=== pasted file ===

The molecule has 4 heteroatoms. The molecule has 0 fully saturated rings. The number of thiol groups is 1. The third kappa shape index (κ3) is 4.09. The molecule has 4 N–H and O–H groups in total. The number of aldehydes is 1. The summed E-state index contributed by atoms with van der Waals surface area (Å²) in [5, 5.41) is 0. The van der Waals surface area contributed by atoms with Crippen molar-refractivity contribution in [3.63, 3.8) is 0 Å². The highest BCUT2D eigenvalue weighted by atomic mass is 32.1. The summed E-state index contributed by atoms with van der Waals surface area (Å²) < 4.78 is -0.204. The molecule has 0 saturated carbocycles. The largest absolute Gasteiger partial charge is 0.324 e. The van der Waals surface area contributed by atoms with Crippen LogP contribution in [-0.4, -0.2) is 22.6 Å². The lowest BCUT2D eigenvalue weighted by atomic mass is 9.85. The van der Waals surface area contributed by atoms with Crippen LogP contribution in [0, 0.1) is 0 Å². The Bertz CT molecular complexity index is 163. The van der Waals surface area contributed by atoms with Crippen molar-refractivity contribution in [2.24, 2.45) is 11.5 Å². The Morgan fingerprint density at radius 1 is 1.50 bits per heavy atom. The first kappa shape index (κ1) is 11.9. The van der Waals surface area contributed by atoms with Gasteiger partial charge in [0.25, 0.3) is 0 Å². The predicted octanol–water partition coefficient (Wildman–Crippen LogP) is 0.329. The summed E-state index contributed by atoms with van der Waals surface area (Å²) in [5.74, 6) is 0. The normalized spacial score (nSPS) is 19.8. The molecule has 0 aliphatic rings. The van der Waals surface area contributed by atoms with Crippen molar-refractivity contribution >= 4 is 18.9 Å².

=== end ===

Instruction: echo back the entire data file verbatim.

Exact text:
The molecule has 4 heteroatoms. The molecule has 0 fully saturated rings. The number of thiol groups is 1. The third kappa shape index (κ3) is 4.09. The molecule has 4 N–H and O–H groups in total. The number of aldehydes is 1. The summed E-state index contributed by atoms with van der Waals surface area (Å²) in [5, 5.41) is 0. The van der Waals surface area contributed by atoms with Crippen molar-refractivity contribution in [3.63, 3.8) is 0 Å². The highest BCUT2D eigenvalue weighted by atomic mass is 32.1. The summed E-state index contributed by atoms with van der Waals surface area (Å²) < 4.78 is -0.204. The molecule has 0 saturated carbocycles. The largest absolute Gasteiger partial charge is 0.324 e. The van der Waals surface area contributed by atoms with Crippen LogP contribution in [-0.4, -0.2) is 22.6 Å². The lowest BCUT2D eigenvalue weighted by atomic mass is 9.85. The van der Waals surface area contributed by atoms with Crippen LogP contribution in [0, 0.1) is 0 Å². The Bertz CT molecular complexity index is 163. The van der Waals surface area contributed by atoms with Crippen molar-refractivity contribution in [2.24, 2.45) is 11.5 Å². The Morgan fingerprint density at radius 1 is 1.50 bits per heavy atom. The first kappa shape index (κ1) is 11.9. The van der Waals surface area contributed by atoms with Gasteiger partial charge in [0.25, 0.3) is 0 Å². The predicted octanol–water partition coefficient (Wildman–Crippen LogP) is 0.329. The summed E-state index contributed by atoms with van der Waals surface area (Å²) in [5.74, 6) is 0. The normalized spacial score (nSPS) is 19.8. The molecule has 0 aliphatic rings. The van der Waals surface area contributed by atoms with Crippen molar-refractivity contribution >= 4 is 18.9 Å².